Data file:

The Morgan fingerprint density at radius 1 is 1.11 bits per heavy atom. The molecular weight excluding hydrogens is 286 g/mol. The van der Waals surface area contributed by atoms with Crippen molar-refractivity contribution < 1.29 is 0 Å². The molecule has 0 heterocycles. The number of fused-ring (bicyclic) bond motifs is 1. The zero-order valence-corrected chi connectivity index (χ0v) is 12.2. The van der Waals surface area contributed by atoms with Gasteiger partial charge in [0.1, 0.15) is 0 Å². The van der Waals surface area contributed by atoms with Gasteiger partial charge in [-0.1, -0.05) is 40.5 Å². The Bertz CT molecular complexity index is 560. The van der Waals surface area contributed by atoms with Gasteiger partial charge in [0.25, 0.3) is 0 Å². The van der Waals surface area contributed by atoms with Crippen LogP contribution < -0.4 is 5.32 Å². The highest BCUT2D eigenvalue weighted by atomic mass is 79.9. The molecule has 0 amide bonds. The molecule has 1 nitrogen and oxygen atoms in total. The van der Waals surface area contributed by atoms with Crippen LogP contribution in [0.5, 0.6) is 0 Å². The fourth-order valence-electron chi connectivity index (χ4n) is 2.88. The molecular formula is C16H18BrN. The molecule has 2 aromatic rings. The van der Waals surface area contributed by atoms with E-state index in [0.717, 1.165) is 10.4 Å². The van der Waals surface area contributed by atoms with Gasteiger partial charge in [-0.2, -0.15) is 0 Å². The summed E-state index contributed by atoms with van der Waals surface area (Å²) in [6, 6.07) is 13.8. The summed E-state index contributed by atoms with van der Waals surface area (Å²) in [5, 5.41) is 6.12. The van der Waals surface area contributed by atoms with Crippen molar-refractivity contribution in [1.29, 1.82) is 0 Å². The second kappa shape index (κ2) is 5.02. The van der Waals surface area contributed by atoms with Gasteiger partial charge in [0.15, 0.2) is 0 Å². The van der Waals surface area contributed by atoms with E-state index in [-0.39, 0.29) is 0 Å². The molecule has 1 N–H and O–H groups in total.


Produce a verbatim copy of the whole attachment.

The Morgan fingerprint density at radius 1 is 1.11 bits per heavy atom. The molecular weight excluding hydrogens is 286 g/mol. The van der Waals surface area contributed by atoms with Crippen molar-refractivity contribution < 1.29 is 0 Å². The molecule has 0 heterocycles. The number of fused-ring (bicyclic) bond motifs is 1. The zero-order valence-corrected chi connectivity index (χ0v) is 12.2. The van der Waals surface area contributed by atoms with Gasteiger partial charge in [0.1, 0.15) is 0 Å². The van der Waals surface area contributed by atoms with Gasteiger partial charge in [-0.1, -0.05) is 40.5 Å². The Bertz CT molecular complexity index is 560. The van der Waals surface area contributed by atoms with Gasteiger partial charge in [0.25, 0.3) is 0 Å². The van der Waals surface area contributed by atoms with Crippen LogP contribution < -0.4 is 5.32 Å². The highest BCUT2D eigenvalue weighted by atomic mass is 79.9. The molecule has 0 amide bonds. The molecule has 1 nitrogen and oxygen atoms in total. The van der Waals surface area contributed by atoms with Crippen LogP contribution in [0.5, 0.6) is 0 Å². The fourth-order valence-electron chi connectivity index (χ4n) is 2.88. The molecular formula is C16H18BrN. The molecule has 2 aromatic rings. The van der Waals surface area contributed by atoms with E-state index in [0.717, 1.165) is 10.4 Å². The van der Waals surface area contributed by atoms with Gasteiger partial charge in [-0.2, -0.15) is 0 Å². The summed E-state index contributed by atoms with van der Waals surface area (Å²) in [6, 6.07) is 13.8. The summed E-state index contributed by atoms with van der Waals surface area (Å²) in [5, 5.41) is 6.12. The van der Waals surface area contributed by atoms with Crippen molar-refractivity contribution in [1.29, 1.82) is 0 Å². The second kappa shape index (κ2) is 5.02. The van der Waals surface area contributed by atoms with Gasteiger partial charge in [0.15, 0.2) is 0 Å². The van der Waals surface area contributed by atoms with E-state index in [-0.39, 0.29) is 0 Å². The molecule has 1 N–H and O–H groups in total.